Thursday, May 02, 2024

  • Thursday, May 02, 2024
  • Elder of Ziyon

Yesterday,  the U.S. House passed H.R.6090, the Antisemitism Awareness Act of 2023, by a vote of 320-91.

Among those who voted against it were Marjorie Taylor-Greene on the Right, the entire Squad including Rashida Tlaib and Ilhan Omar on the Left - and Jerry Nadler, the self-described head of the Jewish Democratic caucus in Congress.

Nadler gave a speech describing why he opposed the bill:

Mr. Speaker, I have devoted much of my life to combatting antisemitism, and I am as attuned as anyone to threats and bigotry aimed at Jewish people.  I will take lectures from no one about the need for vigorous efforts to fight antisemitism on campus or anywhere else.  I am also a deeply committed Zionist who firmly believes in Israel’s right to exist as a homeland for the Jewish people. 

But, as someone who is also a longtime champion of protecting freedom of speech, I must oppose this misguided bill.

While there is much in the bill that I agree with, its core provision would put a thumb on the scale in favor of one particular definition of antisemitism—to the exclusion of all others—to be used when the Department of Education assesses claims of antisemitism on campus.

This definition, adopted by the International Holocaust Remembrance Alliance, or IHRA, includes “contemporary examples of antisemitism”.  The problem is that these examples may include protected speech, in some contexts, particularly with respect to criticism of the State of Israel.

To be clear, I vehemently disagree with the sentiments towards Israel expressed in those examples—and too often criticism of Israel does, in fact, take the form of virulent antisemitism.  Many Jewish students no longer feel safe on campus and some colleges have not done nearly enough to protect them.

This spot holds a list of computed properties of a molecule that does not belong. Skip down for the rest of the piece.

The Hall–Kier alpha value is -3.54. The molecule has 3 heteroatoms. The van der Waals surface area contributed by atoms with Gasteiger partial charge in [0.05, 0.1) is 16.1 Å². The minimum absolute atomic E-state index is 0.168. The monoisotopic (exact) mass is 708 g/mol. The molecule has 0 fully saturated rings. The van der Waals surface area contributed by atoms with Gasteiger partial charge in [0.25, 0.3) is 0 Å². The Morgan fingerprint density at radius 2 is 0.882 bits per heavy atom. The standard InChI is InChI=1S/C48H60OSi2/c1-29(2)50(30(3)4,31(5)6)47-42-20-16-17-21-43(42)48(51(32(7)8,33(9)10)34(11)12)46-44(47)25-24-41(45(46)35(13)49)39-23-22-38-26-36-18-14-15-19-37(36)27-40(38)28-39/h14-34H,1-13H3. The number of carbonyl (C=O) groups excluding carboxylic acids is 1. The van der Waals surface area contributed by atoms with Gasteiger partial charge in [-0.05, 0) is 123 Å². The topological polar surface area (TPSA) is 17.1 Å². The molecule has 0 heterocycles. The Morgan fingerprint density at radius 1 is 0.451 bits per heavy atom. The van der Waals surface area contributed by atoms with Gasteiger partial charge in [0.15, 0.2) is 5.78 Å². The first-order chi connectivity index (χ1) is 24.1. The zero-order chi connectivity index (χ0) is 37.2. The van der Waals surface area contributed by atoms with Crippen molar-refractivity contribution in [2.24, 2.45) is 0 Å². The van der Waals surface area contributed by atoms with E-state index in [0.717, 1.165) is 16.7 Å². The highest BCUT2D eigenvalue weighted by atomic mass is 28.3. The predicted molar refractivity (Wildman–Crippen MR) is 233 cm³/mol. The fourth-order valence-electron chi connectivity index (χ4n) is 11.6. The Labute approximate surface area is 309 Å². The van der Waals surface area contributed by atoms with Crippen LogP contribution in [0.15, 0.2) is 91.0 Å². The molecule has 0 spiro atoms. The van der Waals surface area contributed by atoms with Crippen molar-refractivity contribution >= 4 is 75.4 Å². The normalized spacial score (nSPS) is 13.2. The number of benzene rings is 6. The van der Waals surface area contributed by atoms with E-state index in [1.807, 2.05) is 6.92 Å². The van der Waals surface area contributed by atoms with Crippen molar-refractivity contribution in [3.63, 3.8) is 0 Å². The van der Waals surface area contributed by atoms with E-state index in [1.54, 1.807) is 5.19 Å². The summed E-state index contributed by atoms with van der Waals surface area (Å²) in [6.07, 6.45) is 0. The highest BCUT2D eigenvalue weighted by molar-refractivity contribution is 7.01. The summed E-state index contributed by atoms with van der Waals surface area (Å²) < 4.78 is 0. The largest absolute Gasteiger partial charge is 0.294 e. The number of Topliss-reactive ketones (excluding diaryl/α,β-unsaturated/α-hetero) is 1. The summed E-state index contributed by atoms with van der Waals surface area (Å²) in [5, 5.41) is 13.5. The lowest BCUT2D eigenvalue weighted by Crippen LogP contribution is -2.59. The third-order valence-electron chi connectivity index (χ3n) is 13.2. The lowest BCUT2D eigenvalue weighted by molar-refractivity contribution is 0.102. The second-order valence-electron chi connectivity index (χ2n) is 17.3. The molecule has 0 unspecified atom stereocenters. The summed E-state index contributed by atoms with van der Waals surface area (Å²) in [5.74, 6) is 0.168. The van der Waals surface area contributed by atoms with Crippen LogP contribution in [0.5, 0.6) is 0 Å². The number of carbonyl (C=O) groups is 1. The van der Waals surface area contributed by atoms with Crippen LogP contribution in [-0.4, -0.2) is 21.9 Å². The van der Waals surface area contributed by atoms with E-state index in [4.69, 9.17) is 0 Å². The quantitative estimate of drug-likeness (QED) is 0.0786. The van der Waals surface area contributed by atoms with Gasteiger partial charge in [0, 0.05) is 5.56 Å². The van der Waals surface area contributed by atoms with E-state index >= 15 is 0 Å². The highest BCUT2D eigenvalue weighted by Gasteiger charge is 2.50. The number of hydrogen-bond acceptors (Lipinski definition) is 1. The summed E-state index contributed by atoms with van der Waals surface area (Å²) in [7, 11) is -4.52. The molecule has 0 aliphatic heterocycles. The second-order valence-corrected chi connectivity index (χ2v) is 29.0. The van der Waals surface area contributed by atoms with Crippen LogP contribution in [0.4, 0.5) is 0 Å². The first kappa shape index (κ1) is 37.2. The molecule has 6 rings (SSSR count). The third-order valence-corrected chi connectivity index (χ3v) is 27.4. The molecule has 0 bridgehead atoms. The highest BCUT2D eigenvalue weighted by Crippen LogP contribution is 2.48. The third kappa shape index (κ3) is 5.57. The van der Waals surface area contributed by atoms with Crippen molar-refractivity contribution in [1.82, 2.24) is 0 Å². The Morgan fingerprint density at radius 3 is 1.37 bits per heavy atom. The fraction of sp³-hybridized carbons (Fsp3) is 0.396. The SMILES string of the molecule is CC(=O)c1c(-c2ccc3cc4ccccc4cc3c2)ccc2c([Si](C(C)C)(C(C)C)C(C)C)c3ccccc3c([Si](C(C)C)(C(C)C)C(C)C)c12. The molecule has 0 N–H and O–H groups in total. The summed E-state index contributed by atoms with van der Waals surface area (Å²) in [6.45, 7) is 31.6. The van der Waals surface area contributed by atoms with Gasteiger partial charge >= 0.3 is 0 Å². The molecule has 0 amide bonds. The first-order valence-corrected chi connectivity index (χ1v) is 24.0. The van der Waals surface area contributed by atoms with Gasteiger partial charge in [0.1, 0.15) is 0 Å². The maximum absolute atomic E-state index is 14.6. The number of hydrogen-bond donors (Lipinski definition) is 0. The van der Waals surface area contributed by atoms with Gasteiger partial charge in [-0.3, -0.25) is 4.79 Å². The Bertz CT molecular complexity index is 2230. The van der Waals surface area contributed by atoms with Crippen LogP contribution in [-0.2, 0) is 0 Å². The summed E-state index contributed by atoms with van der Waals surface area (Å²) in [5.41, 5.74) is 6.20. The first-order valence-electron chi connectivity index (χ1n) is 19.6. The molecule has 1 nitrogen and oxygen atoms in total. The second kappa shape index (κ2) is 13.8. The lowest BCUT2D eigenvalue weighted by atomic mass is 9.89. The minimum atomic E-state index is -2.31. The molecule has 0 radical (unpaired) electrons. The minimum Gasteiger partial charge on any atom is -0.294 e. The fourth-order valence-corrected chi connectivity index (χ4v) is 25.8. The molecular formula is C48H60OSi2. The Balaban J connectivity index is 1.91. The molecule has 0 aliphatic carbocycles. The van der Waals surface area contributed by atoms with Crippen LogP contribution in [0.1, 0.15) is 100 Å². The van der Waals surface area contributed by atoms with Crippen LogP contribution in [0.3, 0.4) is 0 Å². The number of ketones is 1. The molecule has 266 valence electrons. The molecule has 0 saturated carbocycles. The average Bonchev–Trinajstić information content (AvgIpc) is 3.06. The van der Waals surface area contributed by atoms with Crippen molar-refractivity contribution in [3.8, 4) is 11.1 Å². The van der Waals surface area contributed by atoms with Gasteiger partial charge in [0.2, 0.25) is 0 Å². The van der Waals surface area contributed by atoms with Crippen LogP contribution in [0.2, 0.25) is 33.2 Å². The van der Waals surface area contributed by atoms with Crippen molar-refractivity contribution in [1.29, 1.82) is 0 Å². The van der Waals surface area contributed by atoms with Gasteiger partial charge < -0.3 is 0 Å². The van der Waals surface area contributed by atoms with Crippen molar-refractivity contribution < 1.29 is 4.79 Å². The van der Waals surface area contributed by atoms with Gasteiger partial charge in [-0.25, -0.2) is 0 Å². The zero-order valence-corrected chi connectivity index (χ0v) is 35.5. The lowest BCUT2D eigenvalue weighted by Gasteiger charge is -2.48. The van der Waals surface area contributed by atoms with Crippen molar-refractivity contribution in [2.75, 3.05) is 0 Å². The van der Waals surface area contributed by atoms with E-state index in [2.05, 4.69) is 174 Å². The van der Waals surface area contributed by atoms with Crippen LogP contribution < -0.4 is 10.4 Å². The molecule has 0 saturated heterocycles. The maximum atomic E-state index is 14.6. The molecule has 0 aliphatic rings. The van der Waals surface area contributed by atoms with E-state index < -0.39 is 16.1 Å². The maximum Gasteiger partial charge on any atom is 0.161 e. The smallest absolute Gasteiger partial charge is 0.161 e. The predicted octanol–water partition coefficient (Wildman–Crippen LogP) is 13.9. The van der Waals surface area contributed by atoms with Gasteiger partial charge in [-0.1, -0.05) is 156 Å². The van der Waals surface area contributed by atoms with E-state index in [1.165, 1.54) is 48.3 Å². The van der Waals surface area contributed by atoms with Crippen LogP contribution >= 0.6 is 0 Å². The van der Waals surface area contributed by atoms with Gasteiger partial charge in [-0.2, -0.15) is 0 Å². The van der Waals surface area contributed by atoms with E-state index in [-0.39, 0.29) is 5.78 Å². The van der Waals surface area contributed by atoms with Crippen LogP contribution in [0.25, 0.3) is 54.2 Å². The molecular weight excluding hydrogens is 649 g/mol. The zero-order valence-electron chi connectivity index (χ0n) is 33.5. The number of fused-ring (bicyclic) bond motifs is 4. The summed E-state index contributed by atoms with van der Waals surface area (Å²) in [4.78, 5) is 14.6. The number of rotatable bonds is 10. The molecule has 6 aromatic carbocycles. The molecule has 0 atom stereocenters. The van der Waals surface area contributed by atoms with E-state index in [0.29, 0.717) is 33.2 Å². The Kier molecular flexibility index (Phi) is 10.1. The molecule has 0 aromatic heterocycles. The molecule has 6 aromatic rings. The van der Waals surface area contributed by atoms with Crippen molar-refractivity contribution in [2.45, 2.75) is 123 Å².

But while this definition and its examples may have useful applications in certain contexts, by effectively codifying them into Title VI, this bill threatens to chill constitutionally protected speech.  Speech that is critical of Israel—alone—does not constitute unlawful discrimination.  By encompassing purely political speech about Israel into Title VI’s ambit, the bill sweeps too broadly.
This is disingenuous garbage.

FIrst of all, the IHRA Working Definition explicitly says that "criticism of Israel similar to that leveled against any other country cannot be regarded as antisemitic." 

Secondly, the IHRA definition has never meant to be legally binding and its examples are meant to be guidelines, as it says, also explicitly, if Nadler would bother to read it.

Nadler notes that the ACLU opposition to the definition is that it could be misused. The First Amendment can be misused as well; that is not a reason to throw it out. The definition may be flawed but in itself it is no danger to freedom of speech.

Thirdly, the IHRA definition takes great pains to say that even their examples must be seen in context, and none of them are defined as antisemitic without that context. This arguably goes too far, in suggesting that even Holocaust denial may not be antisemitic.